At Takara, the Traditional and the Modern Combine to Produce High Quality Sake

OU Kosher Staff

Although the production facility at Takara Sake is modern, the process for making sake is traditional. Sake is rice wine, and to develop the delicate flavor profile that reflects high quality sake, considerable care must be given to maintaining the long-perfected methods that Takara Sake brought over from Japan.

The process starts out with steamed rice, which is fermented using a Japanese method that induces the rice grains to yield desired flavor notes. Traditional sake does not have any additional flavors other than those native to rice. The finished product is crisp, clean, and powerful. Takara Sake has added to its traditional sake product line apple, lychee, and other flavors.

It is often evident that the care and commitment a company gives to its kosher program is an indicator of the overall quality of a production program. The seriousness, dedication, and respect that Takara Sake has given to the OU reflect the reverence they have, in general, for principled manufacturing practices.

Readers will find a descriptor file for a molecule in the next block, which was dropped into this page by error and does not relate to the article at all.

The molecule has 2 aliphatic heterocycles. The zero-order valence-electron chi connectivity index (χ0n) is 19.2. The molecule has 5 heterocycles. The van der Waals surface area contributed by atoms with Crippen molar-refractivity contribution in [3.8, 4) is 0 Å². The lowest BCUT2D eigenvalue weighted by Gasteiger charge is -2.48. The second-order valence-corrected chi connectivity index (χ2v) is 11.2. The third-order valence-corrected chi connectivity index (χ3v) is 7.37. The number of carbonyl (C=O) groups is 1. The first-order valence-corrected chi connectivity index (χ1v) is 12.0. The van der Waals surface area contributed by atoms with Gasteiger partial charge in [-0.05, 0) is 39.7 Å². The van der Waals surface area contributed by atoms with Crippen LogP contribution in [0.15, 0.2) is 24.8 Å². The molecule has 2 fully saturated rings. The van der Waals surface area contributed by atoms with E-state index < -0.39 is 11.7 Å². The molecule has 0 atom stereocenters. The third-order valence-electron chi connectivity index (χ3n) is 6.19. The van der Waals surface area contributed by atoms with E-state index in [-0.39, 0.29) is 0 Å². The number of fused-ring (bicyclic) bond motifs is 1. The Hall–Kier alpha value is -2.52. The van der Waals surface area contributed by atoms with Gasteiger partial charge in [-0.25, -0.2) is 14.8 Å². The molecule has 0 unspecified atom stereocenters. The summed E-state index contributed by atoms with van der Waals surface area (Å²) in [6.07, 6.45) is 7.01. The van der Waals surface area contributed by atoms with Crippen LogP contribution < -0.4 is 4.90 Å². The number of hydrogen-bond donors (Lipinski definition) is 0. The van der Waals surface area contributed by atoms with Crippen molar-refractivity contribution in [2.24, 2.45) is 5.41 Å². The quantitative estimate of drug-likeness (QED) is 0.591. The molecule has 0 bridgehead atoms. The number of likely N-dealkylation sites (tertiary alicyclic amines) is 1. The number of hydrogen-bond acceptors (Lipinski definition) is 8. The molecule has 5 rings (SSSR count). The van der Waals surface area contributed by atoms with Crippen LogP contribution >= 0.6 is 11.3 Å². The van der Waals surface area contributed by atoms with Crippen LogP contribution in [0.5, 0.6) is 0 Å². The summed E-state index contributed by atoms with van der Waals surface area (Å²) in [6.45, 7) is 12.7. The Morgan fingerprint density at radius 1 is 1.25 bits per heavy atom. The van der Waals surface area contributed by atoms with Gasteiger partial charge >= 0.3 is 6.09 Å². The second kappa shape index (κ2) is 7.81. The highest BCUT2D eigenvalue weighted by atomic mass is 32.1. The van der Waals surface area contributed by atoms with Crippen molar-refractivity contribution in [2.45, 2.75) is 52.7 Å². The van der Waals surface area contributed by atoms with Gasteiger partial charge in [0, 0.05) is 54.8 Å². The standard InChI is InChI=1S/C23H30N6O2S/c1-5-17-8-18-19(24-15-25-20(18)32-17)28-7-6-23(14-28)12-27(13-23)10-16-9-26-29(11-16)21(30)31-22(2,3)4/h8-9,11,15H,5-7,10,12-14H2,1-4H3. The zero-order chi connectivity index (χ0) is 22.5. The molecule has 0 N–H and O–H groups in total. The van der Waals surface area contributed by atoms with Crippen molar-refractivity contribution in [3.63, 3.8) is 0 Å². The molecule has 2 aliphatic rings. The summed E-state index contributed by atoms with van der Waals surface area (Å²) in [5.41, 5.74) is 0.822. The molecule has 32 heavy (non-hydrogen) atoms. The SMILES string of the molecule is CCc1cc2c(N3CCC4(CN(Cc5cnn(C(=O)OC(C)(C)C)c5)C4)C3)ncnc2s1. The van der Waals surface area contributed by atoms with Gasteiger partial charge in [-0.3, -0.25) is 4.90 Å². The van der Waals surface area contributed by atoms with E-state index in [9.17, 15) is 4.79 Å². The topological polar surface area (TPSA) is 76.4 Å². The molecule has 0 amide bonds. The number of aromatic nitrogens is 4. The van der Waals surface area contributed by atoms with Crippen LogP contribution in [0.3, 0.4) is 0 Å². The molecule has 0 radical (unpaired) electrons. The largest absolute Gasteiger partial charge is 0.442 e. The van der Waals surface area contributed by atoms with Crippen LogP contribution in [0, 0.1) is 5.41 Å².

Rabbi Noach Vogel, a veteran OU representative from San Jose, CA, has been visiting Takara Sake on behalf of the OU for nearly ten years. “The staff is always very cooperative” he says. “They are dedicated to making sure that our requirements are met, and are prompt to show me whatever I need to see.”

The conference room is unlike any conference room a person is likely to find in the United States. It is a Japanese tea and sake drinking room, and it is light, airy and conducive to agreement and creativity. It overlooks the unrelenting activity of the bottling area. To get to the conference room, one must pass through the Sake Museum, which is probably the only one of its kind in the United States — indeed, we recommend visiting this public museum should any BTUS readers happen to find themselves vacationing or otherwise visiting sunny Berkeley, CA.

Anthony Johnson has done a remarkable job as a translator, go-between, and overall coordinator of the program. During one discussion with the production staff, we picked up an important Japanese word. As Mr. Johnson translated what I had been saying, he kept saying “oh-yu.” The expression was peppering his translation with the staff. I was puzzled, because I had not, in my presentation, mentioned the OU so many times; I had only been talking about kosherization. Finally, I asked him: Why do you keep saying “OU”? He thought for a moment, trying to figure out what I was talking about. “Oh,” he said, “‘oh-yu’ means ‘hot water.’ I didn’t mean OU.”